At precisely the moment of the line he had been waiting for ("You sockdologizing old man-trap"), Booth fired a single shot from his .44 caliber Derringer. Lincoln immediately slumped forward in the rocking chair, never to regain consciousness. Major Rathbone leaped to his feet to grab Booth, but the latter took out a dagger and cut the major deeply on the forearm.

Booth then vaulted from the box to the stage, approximately 12 feet below. He caught a spur on the Treasury flag draped on the box, and landed awkwardly, breaking a bone in his leg. Although the audience had erupted in mass confusion amid blood-curdling screams coming from Mrs. Lincoln, most people recalled Booth shouting "Sic Semper Tyrannis" (Thus Always To Tyrants), then as now the state motto of Virginia. Before anyone in the crowd could react, Booth escaped through the back door of the theater, and began a 12-day dash from his pursuers.

The first doctor to reach the unconscious Lincoln was Charles Leale, a young Army officer who had just been awarded his medical license two months previously. He was quickly joined by another doctor, Charles S. Taft. They quickly examined Lincoln, who was not breathing at the time. The doctors finally found the head wound, and immediately pronounced the wound mortal, with recovery impossible.

At this point, it was determined that the president needed to be removed from the theater, but to where? It was decided that Lincoln would not survive the several block journey back to the White House. As his unconscious form was taken down the theater stairs, it was still unclear just what was to be done with the president.

Just then a young man opened a window from the Petersen Boarding House and shouted "Bring him in here!" The house, directly across the street from Ford's Theater, became the place to where Abraham Lincoln was taken. When the group of people finally brought Lincoln to the small bedroom in the boarding house, it was discovered that Lincoln was too tall (or long) for the bed. So he was placed diagonally on his deathbed.

While all of this was going on, Lewis Powell stormed into the Secretary of State's home, and nearly succeeded in stabbing William H. Seward to death with vicious slashes. It was due only to Seward wearing a neck brace from a serious carriage accident days before that he lived, the brace deflecting the knife. Powell also seriously wounded Seward's son and stabbed and punched others in the Secretary's home. Powell escaped into the Washington darkness.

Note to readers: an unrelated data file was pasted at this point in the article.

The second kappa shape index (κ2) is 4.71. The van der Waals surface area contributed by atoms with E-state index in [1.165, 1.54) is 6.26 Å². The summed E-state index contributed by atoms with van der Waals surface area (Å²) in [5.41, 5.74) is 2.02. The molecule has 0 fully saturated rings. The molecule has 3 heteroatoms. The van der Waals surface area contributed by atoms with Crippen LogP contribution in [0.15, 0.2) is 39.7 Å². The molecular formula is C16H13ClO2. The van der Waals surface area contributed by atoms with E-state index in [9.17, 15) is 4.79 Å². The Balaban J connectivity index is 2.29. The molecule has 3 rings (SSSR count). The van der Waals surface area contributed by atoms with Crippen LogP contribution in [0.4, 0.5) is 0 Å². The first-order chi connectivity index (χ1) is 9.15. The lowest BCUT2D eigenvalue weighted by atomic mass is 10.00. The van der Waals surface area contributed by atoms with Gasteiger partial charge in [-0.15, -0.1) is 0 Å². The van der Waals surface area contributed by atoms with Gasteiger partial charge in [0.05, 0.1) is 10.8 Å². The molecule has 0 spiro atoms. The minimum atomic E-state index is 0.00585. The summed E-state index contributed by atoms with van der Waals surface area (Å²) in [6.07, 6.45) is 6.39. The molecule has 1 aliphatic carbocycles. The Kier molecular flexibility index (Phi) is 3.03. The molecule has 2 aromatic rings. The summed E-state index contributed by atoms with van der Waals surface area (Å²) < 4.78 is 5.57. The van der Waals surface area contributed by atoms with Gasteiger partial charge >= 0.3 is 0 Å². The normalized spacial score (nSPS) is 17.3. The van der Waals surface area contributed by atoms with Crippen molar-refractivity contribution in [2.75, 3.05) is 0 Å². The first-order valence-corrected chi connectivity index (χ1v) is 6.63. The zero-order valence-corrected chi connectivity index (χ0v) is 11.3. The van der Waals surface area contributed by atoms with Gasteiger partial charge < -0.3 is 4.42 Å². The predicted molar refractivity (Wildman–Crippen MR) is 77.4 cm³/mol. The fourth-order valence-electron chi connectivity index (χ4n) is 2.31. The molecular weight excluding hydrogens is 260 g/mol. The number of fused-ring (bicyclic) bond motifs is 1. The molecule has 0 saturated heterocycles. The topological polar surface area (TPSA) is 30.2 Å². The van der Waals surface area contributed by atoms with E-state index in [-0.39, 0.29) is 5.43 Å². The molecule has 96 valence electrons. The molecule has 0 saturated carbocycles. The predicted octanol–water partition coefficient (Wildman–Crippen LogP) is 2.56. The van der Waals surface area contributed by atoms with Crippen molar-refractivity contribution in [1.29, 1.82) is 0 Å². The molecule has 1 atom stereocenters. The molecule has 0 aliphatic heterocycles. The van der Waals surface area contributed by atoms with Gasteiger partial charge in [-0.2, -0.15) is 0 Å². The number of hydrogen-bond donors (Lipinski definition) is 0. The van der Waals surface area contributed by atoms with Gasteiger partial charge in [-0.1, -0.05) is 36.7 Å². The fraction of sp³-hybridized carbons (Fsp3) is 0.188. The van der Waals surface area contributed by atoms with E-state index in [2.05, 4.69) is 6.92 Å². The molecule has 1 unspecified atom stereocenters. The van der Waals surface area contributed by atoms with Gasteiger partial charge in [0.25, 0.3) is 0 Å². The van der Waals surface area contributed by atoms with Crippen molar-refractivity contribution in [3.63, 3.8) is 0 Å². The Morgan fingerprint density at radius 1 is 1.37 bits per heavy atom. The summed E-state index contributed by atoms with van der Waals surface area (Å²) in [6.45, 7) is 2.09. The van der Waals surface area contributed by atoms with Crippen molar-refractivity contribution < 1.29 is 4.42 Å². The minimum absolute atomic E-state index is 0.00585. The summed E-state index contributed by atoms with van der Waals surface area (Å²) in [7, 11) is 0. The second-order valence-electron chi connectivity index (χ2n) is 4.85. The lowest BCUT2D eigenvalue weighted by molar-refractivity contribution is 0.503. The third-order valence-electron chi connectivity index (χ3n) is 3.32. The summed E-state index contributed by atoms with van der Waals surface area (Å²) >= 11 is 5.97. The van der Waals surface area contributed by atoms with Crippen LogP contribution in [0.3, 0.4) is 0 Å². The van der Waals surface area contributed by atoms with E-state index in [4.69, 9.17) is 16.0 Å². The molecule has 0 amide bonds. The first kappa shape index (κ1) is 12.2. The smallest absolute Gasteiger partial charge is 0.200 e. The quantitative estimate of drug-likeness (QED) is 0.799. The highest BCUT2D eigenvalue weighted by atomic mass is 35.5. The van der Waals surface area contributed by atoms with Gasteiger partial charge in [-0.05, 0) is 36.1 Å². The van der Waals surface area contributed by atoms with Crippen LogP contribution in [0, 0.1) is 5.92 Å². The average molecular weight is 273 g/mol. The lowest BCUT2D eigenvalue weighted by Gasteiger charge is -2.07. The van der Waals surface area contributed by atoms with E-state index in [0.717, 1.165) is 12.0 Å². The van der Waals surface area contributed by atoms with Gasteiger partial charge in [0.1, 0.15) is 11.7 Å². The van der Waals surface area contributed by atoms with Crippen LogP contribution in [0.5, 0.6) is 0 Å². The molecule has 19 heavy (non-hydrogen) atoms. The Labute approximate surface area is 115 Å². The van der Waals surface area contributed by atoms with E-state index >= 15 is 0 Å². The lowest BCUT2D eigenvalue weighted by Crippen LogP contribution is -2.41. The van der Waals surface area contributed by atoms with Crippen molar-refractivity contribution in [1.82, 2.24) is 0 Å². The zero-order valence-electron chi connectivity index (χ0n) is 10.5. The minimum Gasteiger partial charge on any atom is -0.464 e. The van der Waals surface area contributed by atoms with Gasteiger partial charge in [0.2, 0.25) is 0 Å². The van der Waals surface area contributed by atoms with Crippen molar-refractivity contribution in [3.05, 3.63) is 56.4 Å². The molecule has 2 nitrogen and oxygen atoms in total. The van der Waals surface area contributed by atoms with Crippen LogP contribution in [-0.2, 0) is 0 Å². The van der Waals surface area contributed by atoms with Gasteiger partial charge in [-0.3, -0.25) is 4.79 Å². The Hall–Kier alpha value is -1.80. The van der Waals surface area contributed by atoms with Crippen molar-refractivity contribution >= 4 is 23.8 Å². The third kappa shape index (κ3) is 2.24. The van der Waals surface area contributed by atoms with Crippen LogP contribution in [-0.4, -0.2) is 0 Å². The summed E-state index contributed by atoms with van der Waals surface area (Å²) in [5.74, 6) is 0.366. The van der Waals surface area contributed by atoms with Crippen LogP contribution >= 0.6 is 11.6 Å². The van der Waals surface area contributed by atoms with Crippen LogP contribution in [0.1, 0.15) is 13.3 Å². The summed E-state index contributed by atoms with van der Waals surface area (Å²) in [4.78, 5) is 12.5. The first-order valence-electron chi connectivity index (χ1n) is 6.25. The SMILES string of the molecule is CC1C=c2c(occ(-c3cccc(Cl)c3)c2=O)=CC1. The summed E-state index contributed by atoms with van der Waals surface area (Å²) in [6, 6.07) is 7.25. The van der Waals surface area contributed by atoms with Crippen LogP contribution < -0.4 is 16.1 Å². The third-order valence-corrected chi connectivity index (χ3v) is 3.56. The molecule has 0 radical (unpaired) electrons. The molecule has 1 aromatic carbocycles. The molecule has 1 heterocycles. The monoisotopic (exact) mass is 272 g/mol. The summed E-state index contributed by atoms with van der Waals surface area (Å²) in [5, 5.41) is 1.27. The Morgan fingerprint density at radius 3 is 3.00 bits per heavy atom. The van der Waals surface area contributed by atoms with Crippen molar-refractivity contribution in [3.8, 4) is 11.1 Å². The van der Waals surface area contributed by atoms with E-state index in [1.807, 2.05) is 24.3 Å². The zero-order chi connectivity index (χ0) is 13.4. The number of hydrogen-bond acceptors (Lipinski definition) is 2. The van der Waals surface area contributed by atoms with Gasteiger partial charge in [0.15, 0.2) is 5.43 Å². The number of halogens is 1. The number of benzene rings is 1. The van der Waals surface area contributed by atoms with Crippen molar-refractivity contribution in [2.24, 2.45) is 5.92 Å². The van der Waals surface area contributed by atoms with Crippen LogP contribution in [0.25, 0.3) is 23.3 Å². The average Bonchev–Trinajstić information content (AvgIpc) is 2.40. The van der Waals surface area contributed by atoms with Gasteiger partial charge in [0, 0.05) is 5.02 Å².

Chaos reigned throughout Washington. Secretary of War Edwin Stanton assumed the authority of the government. Throughout the long night, he interviewed witnesses, telegraphed police officials in New York, ordered possible escape routes and bridges closed in Washington, and controlled the visitors to the president. It was almost a super-human effort on Stanton's part, for he had a pathological fear of death. The planned attack on Vice-President Johnson never materialized and he appeared at Lincoln's bedside, but it was Stanton who ran the government that night, and for many days after.

Thus began one of the most calamitous periods in American history. At long last, the nation's bloodiest war (and it remains thus) was drawing to a close. Celebrations which had been taking place in Washington and throughout the Northern states gave way to the horror of the assassination of the nation's leader at the moment of the long-awaited triumph.

The death watch for Abraham Lincoln began late on the night of April 14, 1865, 145 years ago tonight.

1 comment:

Dake said...

Excellent summary! Thanks for your efforts.